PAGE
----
Some people think that becoming a Catholic Sister today is nonsense or irrelevant. But there are young women who choose this life, and find it filled with meaning and joy. Take a look at this story of Sr. Desiré Findlay, who discovered that her passion for dance and her African American heritage could be embraced and fulfilled in new and wonderful ways as a Sister.
Visiting Ursuline high schools is something I get to do each year, and for me it’s a perk of my service as vocation minister. Last week I was at Ursuline Academy of Dedham, Massachusetts, then the Academy of Mt. St. Ursula in the Bronx, NY. The girls were delightful, very animated and engaged, even though excited about upcoming pep rallies and Christmas preparations.
The workshop is centered on the conviction that each person is created by God with unique gifts, goodness and beauty and is invited to be and do something special for this world. “I have called you by your name; you are precious to me,” we read in Isaiah. I try to help students believe that. Each one has the ability to discover who she is, her strengths and weaknesses, likes and dislikes, gifts and talents. There’s no need to make comparisons with others, because we are not meant to be duplicates.
With the help of the Holy Spirit, every person can believe in who she is and learn just how best to share her gifts with others. It’s called “vocation.” When found, it brings the deepest happiness. My hope is that these students are on the road to know their own unique passion and place in life, and that they will transform our world as well.
There’s something about the “Eternal City” that truly is beautiful! Yes, it’s noisy, sidewalks are not clean, traffic is crazy, and transportation on a city bus means stuffing in together with way too many people in one small space. But all that pales when one considers the grandeur of Rome.
I’m here to do some work at our Ursuline headquarters and, in my break times, out revisiting what I love. Here’s what is for me some of the unique loveliness of Roma.
- St. Peter’s Basilica: designed by Michelangelo, Bramante, Maderno, Bernini and others, how could it not be magnificent? Home of St. Peter and now Papa Francesco, I’m always moved to reflect more deeply here about the gift of being a follower of Jesus.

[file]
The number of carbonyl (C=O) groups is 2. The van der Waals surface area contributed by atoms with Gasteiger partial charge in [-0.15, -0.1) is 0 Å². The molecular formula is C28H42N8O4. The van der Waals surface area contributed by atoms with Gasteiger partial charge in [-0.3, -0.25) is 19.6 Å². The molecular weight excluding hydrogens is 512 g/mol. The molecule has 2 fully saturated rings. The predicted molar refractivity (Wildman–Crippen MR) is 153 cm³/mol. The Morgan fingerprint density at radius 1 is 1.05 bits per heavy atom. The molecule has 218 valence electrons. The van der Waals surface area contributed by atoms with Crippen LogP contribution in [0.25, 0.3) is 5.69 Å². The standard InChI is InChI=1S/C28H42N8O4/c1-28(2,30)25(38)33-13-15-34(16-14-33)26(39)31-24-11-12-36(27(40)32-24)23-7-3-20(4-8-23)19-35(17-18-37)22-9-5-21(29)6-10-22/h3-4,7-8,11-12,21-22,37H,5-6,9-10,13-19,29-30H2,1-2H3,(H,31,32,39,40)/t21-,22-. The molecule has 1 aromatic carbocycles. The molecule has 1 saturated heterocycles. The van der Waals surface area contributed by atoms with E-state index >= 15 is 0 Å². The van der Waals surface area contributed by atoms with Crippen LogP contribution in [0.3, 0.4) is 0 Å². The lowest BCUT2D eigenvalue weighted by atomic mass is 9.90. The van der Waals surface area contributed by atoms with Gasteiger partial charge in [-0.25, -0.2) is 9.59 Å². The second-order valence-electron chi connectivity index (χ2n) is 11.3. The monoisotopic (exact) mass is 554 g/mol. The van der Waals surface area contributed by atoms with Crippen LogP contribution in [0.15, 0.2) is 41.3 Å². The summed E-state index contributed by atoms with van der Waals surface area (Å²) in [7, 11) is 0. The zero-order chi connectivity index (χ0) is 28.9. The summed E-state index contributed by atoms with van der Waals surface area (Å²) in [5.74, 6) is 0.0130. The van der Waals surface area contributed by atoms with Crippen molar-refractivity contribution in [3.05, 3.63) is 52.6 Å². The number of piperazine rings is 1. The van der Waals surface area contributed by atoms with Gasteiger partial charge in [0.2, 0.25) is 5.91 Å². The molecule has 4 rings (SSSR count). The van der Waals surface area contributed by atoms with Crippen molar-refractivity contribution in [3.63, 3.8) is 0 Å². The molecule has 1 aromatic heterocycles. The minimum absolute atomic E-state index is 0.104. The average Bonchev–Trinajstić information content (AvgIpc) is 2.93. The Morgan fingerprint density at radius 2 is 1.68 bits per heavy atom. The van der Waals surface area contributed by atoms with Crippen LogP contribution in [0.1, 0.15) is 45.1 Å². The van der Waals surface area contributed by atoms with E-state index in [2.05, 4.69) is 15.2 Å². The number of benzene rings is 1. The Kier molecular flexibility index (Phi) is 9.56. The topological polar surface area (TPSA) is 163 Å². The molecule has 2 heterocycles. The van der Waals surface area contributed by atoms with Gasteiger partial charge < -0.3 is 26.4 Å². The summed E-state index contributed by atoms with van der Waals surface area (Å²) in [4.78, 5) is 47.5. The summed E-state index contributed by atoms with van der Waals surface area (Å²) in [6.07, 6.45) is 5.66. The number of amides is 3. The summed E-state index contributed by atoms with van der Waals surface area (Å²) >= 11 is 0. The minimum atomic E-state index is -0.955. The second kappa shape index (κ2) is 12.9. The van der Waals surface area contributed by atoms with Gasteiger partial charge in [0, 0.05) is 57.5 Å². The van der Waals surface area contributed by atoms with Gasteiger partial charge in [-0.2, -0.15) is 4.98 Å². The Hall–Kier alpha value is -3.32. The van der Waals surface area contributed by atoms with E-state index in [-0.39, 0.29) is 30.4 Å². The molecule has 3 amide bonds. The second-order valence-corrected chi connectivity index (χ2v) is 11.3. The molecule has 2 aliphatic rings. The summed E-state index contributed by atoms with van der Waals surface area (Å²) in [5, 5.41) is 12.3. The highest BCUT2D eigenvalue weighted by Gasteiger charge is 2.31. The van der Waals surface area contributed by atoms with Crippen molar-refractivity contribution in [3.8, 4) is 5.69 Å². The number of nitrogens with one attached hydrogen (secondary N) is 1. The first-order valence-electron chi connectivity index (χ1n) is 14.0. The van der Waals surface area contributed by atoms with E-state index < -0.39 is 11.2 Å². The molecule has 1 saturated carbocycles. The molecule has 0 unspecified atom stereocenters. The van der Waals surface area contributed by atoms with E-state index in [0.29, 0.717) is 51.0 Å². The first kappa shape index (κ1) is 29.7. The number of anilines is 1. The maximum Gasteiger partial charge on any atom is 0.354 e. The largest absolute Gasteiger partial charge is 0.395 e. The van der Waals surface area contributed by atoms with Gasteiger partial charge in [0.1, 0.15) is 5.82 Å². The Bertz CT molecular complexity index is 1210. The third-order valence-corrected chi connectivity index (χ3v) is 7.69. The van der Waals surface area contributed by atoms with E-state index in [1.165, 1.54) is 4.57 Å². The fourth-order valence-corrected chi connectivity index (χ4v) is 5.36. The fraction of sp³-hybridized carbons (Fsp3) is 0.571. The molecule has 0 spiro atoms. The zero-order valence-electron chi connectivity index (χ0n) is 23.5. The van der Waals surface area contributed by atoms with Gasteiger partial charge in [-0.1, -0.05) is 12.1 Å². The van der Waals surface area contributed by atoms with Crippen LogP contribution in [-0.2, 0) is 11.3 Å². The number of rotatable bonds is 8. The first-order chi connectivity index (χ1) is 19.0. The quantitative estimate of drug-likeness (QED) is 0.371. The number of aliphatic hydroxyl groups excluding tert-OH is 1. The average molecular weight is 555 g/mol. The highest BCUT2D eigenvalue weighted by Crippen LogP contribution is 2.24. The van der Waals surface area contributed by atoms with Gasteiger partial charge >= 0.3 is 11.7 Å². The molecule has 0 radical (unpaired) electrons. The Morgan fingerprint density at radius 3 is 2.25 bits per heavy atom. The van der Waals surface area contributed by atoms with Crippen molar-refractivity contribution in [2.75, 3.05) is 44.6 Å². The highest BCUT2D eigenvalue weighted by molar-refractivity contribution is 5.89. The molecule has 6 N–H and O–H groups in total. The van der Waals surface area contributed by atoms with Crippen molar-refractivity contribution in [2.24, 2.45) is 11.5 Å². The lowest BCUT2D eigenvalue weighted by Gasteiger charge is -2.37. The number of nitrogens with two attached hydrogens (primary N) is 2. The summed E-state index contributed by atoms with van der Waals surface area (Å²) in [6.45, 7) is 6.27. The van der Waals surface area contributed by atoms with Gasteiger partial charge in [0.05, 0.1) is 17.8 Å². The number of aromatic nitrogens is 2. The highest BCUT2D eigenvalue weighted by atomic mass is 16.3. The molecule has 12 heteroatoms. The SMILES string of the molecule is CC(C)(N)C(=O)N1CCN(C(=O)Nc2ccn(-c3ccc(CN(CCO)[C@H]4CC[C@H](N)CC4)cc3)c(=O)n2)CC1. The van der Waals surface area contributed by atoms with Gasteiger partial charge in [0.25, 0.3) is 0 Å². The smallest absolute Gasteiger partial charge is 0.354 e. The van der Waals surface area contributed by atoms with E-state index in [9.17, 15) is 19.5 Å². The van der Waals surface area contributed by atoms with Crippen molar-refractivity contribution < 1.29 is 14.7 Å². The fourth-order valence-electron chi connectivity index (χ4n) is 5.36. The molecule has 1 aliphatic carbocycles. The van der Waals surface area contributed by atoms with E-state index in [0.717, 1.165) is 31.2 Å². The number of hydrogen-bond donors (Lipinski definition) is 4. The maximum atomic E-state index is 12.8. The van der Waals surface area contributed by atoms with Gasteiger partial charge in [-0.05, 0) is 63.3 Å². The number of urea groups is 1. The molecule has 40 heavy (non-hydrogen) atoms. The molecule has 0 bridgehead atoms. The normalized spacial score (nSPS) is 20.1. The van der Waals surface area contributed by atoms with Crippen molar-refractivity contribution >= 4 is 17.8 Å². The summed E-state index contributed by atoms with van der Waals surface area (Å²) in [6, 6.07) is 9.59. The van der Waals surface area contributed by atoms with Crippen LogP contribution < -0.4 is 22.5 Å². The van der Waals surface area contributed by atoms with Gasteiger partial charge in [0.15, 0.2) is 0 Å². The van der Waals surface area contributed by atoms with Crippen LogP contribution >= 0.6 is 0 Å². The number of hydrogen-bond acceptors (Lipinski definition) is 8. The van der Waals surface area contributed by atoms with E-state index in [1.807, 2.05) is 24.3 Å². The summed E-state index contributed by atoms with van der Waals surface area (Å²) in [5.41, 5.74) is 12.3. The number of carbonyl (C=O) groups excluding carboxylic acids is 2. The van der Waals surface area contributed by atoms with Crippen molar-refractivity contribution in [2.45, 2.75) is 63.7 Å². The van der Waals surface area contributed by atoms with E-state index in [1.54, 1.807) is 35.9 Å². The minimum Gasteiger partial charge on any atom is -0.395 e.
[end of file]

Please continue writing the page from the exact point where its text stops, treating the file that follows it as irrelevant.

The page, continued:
- The Italian people: lively and animated, in the piazza or at the market, always with a “buon giorno” as they offer the fruits of their labor.
- The mixture of sublime and amusing: street clowns and musicians, churches that guard the bodies of saints, people going about everyday life, tourists and refugees and lots of cats. There’s a little of everything here. What’s amazing to me is how they all seem to co-exist in relative peace. In this world of so much competition and fighting, maybe that’s what makes this city so special.
Back in the 1500’s, St. Angela urged her newly formed group of Ursulines to visit each other and encourage one another. “Please go often,” she said. I believe we do that well. On Saturday, I visited my former high school principal, Ursuline Sr. Mary Ann Luth, in the care center where she resides. She’s 97 now and facing health challenges, but we had a wonderful visit. I came away personally encouraged and amazed as always at her expansive heart and interest in happenings around the world.
Yesterday, there was another visit. A Holy Spirit Sister who had attended one of our Ursuline schools in Jakarta, Indonesia, brought 3 young women to learn about the Ursulines. We love to share about Angela’s charism and how it is alive today. There were great questions and lots of lively conversation.
Angela brings people together. Peace-maker, gentle listener, steeped in the wisdom of God’s Spirit, she encouraged and brought joy to those she met in her lifetime. We try to do the same today. It’s sure that the benefits are great, overflowing from one person to another.
As we savor the Easter season, I want to share with you a bit of culinary creativity that we savored on Easter Sunday. Two of the best Ursuline cooks in the St. Louis area are Sisters Marilyn and Mary. Not only are they good cooks, but they have an eye for fun and creativity. As the saying goes, we eat with our eyes, not just our stomachs! On Easter Sunday 16 Ursulines in our local area gathered for a potluck supper. Much of the table contained delicious dishes you might expect—ham, potatoes, green beans, squash and jello salad. And then the fun began!
With the help of some clever knife work and some radishes, celery sticks and olives, the Sisters turned a plate of deviled eggs into a whole family of Easter bunnies! Even from the end of the line I could hear comments like “Oh, look!” and “How cute!” and “How did they do these?”
And just like the infomercials on TV say—but WAIT! At each place setting we had an individually wrapped cookie. Here’s a photo of mine. Some were Easter eggs and others were tulips. What FUN! So often people want to know what we Sisters do for fun. Well . . . some of us cook for fun, and many of us have fun sharing what they create!